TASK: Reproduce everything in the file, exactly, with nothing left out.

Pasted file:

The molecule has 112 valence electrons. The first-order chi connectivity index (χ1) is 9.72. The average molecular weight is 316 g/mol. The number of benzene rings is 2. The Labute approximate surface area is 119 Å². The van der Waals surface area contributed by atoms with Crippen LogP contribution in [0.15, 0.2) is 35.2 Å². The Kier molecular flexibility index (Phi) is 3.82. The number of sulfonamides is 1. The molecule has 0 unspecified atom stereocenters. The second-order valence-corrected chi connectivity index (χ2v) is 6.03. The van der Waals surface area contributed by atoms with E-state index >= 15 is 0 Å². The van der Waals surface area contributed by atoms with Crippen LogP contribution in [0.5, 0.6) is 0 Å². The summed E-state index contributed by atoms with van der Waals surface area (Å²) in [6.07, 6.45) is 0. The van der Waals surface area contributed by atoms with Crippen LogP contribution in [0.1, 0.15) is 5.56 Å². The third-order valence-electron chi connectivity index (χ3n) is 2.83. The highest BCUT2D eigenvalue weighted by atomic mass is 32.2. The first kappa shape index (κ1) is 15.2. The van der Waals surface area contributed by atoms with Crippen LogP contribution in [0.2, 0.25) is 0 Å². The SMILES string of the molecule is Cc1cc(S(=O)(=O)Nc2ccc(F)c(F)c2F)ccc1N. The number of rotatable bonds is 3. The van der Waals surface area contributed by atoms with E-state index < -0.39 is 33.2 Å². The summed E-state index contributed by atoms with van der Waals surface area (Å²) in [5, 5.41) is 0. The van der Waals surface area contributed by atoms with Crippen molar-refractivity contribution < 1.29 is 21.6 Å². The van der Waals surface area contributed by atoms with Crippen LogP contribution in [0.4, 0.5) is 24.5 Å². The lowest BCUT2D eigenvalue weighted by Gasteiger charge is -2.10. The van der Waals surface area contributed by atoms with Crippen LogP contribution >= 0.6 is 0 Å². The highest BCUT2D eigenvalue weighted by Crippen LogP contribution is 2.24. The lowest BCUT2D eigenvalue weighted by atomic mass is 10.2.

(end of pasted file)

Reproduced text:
The molecule has 112 valence electrons. The first-order chi connectivity index (χ1) is 9.72. The average molecular weight is 316 g/mol. The number of benzene rings is 2. The Labute approximate surface area is 119 Å². The van der Waals surface area contributed by atoms with Crippen LogP contribution in [0.15, 0.2) is 35.2 Å². The Kier molecular flexibility index (Phi) is 3.82. The number of sulfonamides is 1. The molecule has 0 unspecified atom stereocenters. The second-order valence-corrected chi connectivity index (χ2v) is 6.03. The van der Waals surface area contributed by atoms with E-state index >= 15 is 0 Å². The van der Waals surface area contributed by atoms with Crippen LogP contribution in [0.5, 0.6) is 0 Å². The summed E-state index contributed by atoms with van der Waals surface area (Å²) in [6.07, 6.45) is 0. The van der Waals surface area contributed by atoms with Crippen LogP contribution in [0.1, 0.15) is 5.56 Å². The third-order valence-electron chi connectivity index (χ3n) is 2.83. The highest BCUT2D eigenvalue weighted by atomic mass is 32.2. The first kappa shape index (κ1) is 15.2. The van der Waals surface area contributed by atoms with Crippen LogP contribution in [0.2, 0.25) is 0 Å². The SMILES string of the molecule is Cc1cc(S(=O)(=O)Nc2ccc(F)c(F)c2F)ccc1N. The number of rotatable bonds is 3. The van der Waals surface area contributed by atoms with E-state index < -0.39 is 33.2 Å². The summed E-state index contributed by atoms with van der Waals surface area (Å²) in [5, 5.41) is 0. The van der Waals surface area contributed by atoms with Crippen molar-refractivity contribution < 1.29 is 21.6 Å². The van der Waals surface area contributed by atoms with Crippen LogP contribution in [0.4, 0.5) is 24.5 Å². The lowest BCUT2D eigenvalue weighted by Gasteiger charge is -2.10. The van der Waals surface area contributed by atoms with Crippen LogP contribution >= 0.6 is 0 Å². The highest BCUT2D eigenvalue weighted by Crippen LogP contribution is 2.24. The lowest BCUT2D eigenvalue weighted by atomic mass is 10.2.